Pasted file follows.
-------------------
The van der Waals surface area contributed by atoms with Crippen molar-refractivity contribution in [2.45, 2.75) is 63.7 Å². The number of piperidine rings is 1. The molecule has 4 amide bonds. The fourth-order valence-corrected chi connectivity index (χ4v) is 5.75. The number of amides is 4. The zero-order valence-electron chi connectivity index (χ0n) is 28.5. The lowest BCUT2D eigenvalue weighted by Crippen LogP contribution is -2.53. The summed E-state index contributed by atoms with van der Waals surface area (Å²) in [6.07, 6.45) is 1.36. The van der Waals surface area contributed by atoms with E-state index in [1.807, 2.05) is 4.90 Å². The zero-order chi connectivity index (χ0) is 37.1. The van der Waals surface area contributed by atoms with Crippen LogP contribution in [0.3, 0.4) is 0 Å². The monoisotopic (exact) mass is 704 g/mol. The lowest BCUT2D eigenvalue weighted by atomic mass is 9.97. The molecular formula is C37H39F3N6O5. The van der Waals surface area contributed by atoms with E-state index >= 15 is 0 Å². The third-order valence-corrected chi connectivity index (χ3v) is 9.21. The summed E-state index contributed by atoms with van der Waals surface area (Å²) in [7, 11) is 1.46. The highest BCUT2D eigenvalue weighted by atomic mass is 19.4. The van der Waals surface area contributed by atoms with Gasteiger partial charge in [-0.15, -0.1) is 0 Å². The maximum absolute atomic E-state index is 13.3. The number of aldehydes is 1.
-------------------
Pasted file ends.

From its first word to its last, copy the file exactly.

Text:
The van der Waals surface area contributed by atoms with Crippen molar-refractivity contribution in [2.45, 2.75) is 63.7 Å². The number of piperidine rings is 1. The molecule has 4 amide bonds. The fourth-order valence-corrected chi connectivity index (χ4v) is 5.75. The number of amides is 4. The zero-order valence-electron chi connectivity index (χ0n) is 28.5. The lowest BCUT2D eigenvalue weighted by Crippen LogP contribution is -2.53. The summed E-state index contributed by atoms with van der Waals surface area (Å²) in [6.07, 6.45) is 1.36. The van der Waals surface area contributed by atoms with E-state index in [1.807, 2.05) is 4.90 Å². The zero-order chi connectivity index (χ0) is 37.1. The van der Waals surface area contributed by atoms with Crippen LogP contribution in [0.3, 0.4) is 0 Å². The monoisotopic (exact) mass is 704 g/mol. The lowest BCUT2D eigenvalue weighted by atomic mass is 9.97. The molecular formula is C37H39F3N6O5. The van der Waals surface area contributed by atoms with E-state index >= 15 is 0 Å². The third-order valence-corrected chi connectivity index (χ3v) is 9.21. The summed E-state index contributed by atoms with van der Waals surface area (Å²) in [7, 11) is 1.46. The highest BCUT2D eigenvalue weighted by atomic mass is 19.4. The van der Waals surface area contributed by atoms with Gasteiger partial charge in [-0.15, -0.1) is 0 Å². The maximum absolute atomic E-state index is 13.3. The number of aldehydes is 1.